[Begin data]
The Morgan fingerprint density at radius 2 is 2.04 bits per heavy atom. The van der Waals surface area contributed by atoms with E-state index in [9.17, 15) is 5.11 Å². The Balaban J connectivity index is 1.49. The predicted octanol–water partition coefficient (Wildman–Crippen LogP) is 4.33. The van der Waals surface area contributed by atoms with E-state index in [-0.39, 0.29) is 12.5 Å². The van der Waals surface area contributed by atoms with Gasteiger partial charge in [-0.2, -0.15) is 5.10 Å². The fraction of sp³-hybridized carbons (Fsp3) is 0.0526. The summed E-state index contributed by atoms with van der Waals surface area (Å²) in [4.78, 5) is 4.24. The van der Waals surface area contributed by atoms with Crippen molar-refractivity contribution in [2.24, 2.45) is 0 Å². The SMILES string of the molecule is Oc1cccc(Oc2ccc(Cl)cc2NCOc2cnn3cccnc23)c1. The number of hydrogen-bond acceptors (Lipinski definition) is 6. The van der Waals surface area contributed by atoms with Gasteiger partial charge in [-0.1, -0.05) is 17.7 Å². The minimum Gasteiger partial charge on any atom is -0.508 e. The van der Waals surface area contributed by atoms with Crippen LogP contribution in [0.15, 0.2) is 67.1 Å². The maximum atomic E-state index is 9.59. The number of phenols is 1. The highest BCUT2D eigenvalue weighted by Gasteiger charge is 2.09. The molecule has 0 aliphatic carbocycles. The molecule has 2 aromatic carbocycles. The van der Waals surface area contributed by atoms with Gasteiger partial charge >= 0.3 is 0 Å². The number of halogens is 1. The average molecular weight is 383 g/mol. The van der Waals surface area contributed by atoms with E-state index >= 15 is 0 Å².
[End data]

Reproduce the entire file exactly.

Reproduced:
The Morgan fingerprint density at radius 2 is 2.04 bits per heavy atom. The van der Waals surface area contributed by atoms with E-state index in [9.17, 15) is 5.11 Å². The Balaban J connectivity index is 1.49. The predicted octanol–water partition coefficient (Wildman–Crippen LogP) is 4.33. The van der Waals surface area contributed by atoms with E-state index in [-0.39, 0.29) is 12.5 Å². The van der Waals surface area contributed by atoms with Gasteiger partial charge in [-0.2, -0.15) is 5.10 Å². The fraction of sp³-hybridized carbons (Fsp3) is 0.0526. The summed E-state index contributed by atoms with van der Waals surface area (Å²) in [4.78, 5) is 4.24. The van der Waals surface area contributed by atoms with Crippen molar-refractivity contribution in [2.24, 2.45) is 0 Å². The SMILES string of the molecule is Oc1cccc(Oc2ccc(Cl)cc2NCOc2cnn3cccnc23)c1. The number of hydrogen-bond acceptors (Lipinski definition) is 6. The van der Waals surface area contributed by atoms with Gasteiger partial charge in [-0.1, -0.05) is 17.7 Å². The minimum Gasteiger partial charge on any atom is -0.508 e. The van der Waals surface area contributed by atoms with Crippen LogP contribution in [0.15, 0.2) is 67.1 Å². The maximum atomic E-state index is 9.59. The number of phenols is 1. The highest BCUT2D eigenvalue weighted by Gasteiger charge is 2.09. The molecule has 0 aliphatic carbocycles. The molecule has 2 aromatic carbocycles. The van der Waals surface area contributed by atoms with Gasteiger partial charge >= 0.3 is 0 Å². The number of halogens is 1. The average molecular weight is 383 g/mol. The van der Waals surface area contributed by atoms with E-state index >= 15 is 0 Å².